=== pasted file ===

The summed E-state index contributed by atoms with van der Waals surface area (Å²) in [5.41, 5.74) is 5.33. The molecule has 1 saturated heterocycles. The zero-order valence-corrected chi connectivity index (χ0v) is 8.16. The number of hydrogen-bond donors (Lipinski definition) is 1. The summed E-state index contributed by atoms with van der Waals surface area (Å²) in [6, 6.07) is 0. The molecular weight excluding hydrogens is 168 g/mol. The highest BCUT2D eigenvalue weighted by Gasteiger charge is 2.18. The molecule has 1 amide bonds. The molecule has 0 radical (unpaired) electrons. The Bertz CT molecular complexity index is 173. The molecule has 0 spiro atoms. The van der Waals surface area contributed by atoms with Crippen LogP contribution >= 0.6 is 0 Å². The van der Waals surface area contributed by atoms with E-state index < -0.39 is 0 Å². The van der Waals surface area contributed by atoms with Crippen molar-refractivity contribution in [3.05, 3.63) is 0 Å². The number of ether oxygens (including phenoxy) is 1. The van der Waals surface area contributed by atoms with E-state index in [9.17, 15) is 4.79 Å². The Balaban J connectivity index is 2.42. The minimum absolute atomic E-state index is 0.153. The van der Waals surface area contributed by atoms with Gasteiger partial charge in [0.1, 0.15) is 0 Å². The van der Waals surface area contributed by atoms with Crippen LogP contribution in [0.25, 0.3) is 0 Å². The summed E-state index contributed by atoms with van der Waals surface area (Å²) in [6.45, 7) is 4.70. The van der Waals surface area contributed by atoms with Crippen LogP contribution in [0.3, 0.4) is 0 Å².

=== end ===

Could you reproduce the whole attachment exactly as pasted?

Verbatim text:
The summed E-state index contributed by atoms with van der Waals surface area (Å²) in [5.41, 5.74) is 5.33. The molecule has 1 saturated heterocycles. The zero-order valence-corrected chi connectivity index (χ0v) is 8.16. The number of hydrogen-bond donors (Lipinski definition) is 1. The summed E-state index contributed by atoms with van der Waals surface area (Å²) in [6, 6.07) is 0. The molecular weight excluding hydrogens is 168 g/mol. The highest BCUT2D eigenvalue weighted by Gasteiger charge is 2.18. The molecule has 1 amide bonds. The molecule has 0 radical (unpaired) electrons. The Bertz CT molecular complexity index is 173. The molecule has 0 spiro atoms. The van der Waals surface area contributed by atoms with Crippen LogP contribution >= 0.6 is 0 Å². The van der Waals surface area contributed by atoms with E-state index < -0.39 is 0 Å². The van der Waals surface area contributed by atoms with Crippen molar-refractivity contribution in [3.05, 3.63) is 0 Å². The number of ether oxygens (including phenoxy) is 1. The van der Waals surface area contributed by atoms with E-state index in [9.17, 15) is 4.79 Å². The Balaban J connectivity index is 2.42. The minimum absolute atomic E-state index is 0.153. The van der Waals surface area contributed by atoms with Gasteiger partial charge in [0.1, 0.15) is 0 Å². The van der Waals surface area contributed by atoms with Crippen LogP contribution in [0.25, 0.3) is 0 Å². The summed E-state index contributed by atoms with van der Waals surface area (Å²) in [6.45, 7) is 4.70. The van der Waals surface area contributed by atoms with Crippen LogP contribution in [0.3, 0.4) is 0 Å².